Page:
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#26614707   2016/03/10 Save this To Up

The lectin complement pathway serine proteases (MASPs) represent a possible crossroad between the coagulation and complement systems in thromboinflammation.

ESSENTIALS: The lectin pathway's MASP-1/2 activates coagulation factors but the trigger of the activation is unknown. MASP-1/2 activation was assessed by quantifying complexes between MASPs and antithrombin/C1-inhibitor. Activated platelets and fibrin were demonstrated to activate MASP-1 and MASP-2 both in vitro and in vivo. These findings may represent a crossroad between the complement and the coagulation systems.

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#25467084   2014/12/20 Save this To Up

Consequences for the APTT due to direct action of factor XIa on factor X, resulting in bypassing factors VIII-IX.

It has recently been reported that factor XIa can activate factor X directly and can bypass factors VIII-IX. We evaluated the consequences for factor analysis with the one-stage APTT.

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#18677590   2008/08/04 Save this To Up

The neonatal coagulation system and the vitamin K deficiency bleeding - a mini review.

Coagulation factors do not cross the placental barrier but are synthesized independently by the conceptus. At birth, activities of the vitamin K dependent factors II, VII, IX, and X and the concentrations of the contact factors XI and XII are reduced to about 50% of normal adult values. The levels of the factors V, VIII, XIII, and fibrinogen are similar to adult values. Plasma concentrations of the naturally occurring anticoagulant proteins (antithrombin, protein C, and protein S) are significantly lower at birth than during the adult years. Plasminogen is reduced by approximately 50%. Platelet counts are within the normal range, regarding function, however, neonatal platelets seem to be hyporeactive. The von Willebrand factor contains large multimers and its concentration is increased. Properties and functions of vitamin K as well as requirement and plasma concentrations in newborns are reviewed. Regarding vitamin K deficiency bleeding (VKDB), the classical nomenclature is used: "early" (presenting within the first 24 h of life), "classical" (day 1-7 after birth), and "late" (8 days to 6 months). After the presentation of the history of vitamin K prophylaxis, vitamin K levels are described as can be expected after the administration of prophylactic doses at various routes. Subsequently, the actual schedule of vitamin K prophylaxis as recommended by the "Osterreichische Gesellschaft für Kinder- und Jugendheilkunde" is given as follows: i) the oral treatment of healthy full-term babies and orally fed preterm babies, ii) the parenteral treatment of small preterm and sick full-term babies, and iii) the treatment of mothers under medication with enzyme-inducing drugs with vitamin K during the last 15-30 days of pregnancy. The regimes of prophylactic vitamin K treatment of different countries are also given. Finally, the therapeutic use of vitamin K is addressed; the potential use of fresh-frozen plasma, prothrombin complex preparations, and recombinant factor VIIa is discussed.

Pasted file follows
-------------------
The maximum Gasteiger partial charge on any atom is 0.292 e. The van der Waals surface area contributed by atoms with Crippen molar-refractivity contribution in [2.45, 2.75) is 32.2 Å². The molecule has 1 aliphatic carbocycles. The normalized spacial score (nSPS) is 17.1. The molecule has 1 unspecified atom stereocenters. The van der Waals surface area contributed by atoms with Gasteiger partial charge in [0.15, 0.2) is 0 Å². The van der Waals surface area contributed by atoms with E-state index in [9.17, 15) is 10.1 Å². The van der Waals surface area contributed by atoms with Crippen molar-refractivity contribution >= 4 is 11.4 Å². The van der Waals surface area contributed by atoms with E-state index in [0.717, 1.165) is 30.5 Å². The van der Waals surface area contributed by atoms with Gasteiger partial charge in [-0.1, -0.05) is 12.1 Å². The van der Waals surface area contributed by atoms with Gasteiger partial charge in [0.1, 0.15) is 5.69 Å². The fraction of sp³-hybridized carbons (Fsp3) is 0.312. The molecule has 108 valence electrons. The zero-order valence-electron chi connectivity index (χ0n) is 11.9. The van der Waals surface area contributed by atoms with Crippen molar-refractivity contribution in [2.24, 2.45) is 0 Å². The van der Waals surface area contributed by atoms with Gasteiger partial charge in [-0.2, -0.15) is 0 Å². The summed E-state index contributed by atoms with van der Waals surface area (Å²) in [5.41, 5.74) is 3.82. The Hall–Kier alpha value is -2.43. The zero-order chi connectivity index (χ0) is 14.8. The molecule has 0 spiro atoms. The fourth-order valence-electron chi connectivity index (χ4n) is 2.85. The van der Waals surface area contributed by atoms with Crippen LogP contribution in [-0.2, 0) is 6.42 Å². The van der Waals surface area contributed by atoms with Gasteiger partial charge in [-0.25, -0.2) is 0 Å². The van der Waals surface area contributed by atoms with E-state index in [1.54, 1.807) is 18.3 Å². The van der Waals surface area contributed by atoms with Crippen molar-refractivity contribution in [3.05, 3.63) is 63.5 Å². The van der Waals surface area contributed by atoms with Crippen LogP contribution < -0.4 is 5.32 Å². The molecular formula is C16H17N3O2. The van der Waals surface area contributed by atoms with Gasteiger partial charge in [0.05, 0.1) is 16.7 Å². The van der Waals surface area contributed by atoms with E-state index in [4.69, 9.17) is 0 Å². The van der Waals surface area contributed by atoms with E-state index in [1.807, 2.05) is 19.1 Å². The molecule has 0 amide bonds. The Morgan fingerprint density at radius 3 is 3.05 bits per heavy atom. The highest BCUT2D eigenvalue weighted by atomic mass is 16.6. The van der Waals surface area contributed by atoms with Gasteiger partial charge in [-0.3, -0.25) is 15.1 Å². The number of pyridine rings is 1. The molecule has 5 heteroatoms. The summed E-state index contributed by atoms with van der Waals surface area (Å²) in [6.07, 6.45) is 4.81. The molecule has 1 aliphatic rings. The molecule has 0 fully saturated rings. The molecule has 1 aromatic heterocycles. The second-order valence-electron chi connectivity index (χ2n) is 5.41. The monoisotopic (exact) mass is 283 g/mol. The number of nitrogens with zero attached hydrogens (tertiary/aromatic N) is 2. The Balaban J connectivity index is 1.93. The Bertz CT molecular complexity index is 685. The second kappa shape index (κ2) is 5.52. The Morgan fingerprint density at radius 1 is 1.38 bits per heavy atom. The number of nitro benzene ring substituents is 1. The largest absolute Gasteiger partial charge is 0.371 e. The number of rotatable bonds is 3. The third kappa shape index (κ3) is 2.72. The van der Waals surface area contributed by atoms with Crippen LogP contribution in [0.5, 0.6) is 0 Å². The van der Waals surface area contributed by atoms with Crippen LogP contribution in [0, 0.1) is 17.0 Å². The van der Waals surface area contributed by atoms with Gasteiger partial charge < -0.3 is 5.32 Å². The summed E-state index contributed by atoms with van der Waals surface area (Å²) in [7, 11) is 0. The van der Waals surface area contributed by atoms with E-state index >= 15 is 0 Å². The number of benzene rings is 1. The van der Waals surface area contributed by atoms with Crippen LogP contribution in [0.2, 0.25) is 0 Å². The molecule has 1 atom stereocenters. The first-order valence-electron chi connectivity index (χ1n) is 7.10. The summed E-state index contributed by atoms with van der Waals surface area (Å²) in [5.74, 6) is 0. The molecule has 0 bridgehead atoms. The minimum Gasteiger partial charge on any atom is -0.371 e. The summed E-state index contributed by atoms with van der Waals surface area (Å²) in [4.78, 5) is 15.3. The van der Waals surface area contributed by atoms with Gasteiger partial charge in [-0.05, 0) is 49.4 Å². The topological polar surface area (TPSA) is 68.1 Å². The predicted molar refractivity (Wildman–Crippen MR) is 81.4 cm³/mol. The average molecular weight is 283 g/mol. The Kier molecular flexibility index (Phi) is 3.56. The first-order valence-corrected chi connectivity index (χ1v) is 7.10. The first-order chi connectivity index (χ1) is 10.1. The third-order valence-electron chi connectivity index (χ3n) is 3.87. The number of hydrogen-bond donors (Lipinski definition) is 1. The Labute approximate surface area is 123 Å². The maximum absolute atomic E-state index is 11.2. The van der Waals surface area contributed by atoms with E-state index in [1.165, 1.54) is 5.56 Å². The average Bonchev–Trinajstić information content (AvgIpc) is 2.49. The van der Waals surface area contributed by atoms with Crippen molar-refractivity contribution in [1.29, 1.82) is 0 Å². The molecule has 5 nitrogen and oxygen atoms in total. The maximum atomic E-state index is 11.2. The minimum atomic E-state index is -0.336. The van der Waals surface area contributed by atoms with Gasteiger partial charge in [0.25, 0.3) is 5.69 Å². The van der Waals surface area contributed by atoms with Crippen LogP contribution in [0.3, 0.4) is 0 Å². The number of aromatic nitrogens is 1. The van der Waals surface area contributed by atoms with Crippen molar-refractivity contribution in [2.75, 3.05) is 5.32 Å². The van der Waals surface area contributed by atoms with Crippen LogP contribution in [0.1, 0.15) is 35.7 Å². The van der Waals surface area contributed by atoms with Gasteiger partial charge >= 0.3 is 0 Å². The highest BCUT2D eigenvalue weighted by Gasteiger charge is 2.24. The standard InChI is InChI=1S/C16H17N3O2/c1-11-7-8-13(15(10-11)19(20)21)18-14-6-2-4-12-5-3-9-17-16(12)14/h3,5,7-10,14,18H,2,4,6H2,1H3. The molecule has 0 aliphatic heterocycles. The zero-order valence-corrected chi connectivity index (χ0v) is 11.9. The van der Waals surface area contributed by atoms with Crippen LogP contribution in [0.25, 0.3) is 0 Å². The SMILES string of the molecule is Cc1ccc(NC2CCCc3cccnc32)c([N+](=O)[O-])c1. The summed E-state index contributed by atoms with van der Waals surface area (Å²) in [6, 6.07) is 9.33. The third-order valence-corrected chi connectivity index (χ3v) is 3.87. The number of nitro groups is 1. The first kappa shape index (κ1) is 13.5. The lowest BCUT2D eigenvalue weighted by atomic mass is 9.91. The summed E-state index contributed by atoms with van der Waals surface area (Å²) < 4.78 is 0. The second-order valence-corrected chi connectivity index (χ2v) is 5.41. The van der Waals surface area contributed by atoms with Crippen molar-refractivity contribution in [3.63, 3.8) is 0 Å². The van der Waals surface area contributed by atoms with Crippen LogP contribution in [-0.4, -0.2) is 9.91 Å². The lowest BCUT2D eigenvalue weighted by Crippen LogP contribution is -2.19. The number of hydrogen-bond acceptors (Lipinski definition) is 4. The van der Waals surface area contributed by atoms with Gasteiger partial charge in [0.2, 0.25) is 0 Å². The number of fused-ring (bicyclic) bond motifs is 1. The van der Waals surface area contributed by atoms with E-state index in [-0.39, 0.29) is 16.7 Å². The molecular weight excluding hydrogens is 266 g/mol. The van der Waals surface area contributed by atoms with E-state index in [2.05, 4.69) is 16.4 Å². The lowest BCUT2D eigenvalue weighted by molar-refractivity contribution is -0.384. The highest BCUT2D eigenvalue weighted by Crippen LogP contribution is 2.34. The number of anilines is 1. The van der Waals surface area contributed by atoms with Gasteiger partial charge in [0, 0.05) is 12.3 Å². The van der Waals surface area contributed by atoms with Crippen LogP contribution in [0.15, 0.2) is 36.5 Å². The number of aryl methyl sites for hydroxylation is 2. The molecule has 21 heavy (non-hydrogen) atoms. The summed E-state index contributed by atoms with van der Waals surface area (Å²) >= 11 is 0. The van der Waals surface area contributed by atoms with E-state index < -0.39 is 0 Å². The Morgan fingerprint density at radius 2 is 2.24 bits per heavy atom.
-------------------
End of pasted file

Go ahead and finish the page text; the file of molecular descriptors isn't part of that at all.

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#12574817   2003/02/07 Save this To Up

Blood coagulation and fibrinolytic factors in 105 patients with hemorrhagic syndrome caused by accidental contact with Lonomia obliqua caterpillar in Santa Catarina, southern Brazil.

Haemostatic disorders caused by Lonomia obliqua caterpillars has reached epidemic proportions in southern Brazil. Here we evaluated coagulation and fibrinolysis in 105 patients after accidental contact with Lonomia obliqua caterpillars. Global coagulation tests were prolonged in most cases and patients were divided into 3 groups according to fibrinogen (Fg) level: 1.5 g/l (group C). There was a significant reduction of factors V, XIII, VIII and prekallikrein in group A, with no change in factors X, II and von Willebrand factor. Thrombin-antithrombin and prothrombin F1+2 were elevated in most patients. Antithrombin and protein S were not changed whereas protein C levels were reduced in group A. Plasminogen and alfa2-antiplasmin levels were significantly reduced in group A and D-Dimer levels were extremely high in all groups, showing that fibrinolysis had been activated, possibly secondary to fibrin production. Levels of t-PA were normal and PAI-1 was mildly elevated in group A. The platelet count remained above 150 x 109 platelets/ml in 97% of cases. In summary, our results suggest that Lonomia obliqua envenoming is characterized by a consumption coagulopathy and secondary fibrinolysis.

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#12070020   2002/06/18 Save this To Up

Thrombin functions during tissue factor-induced blood coagulation.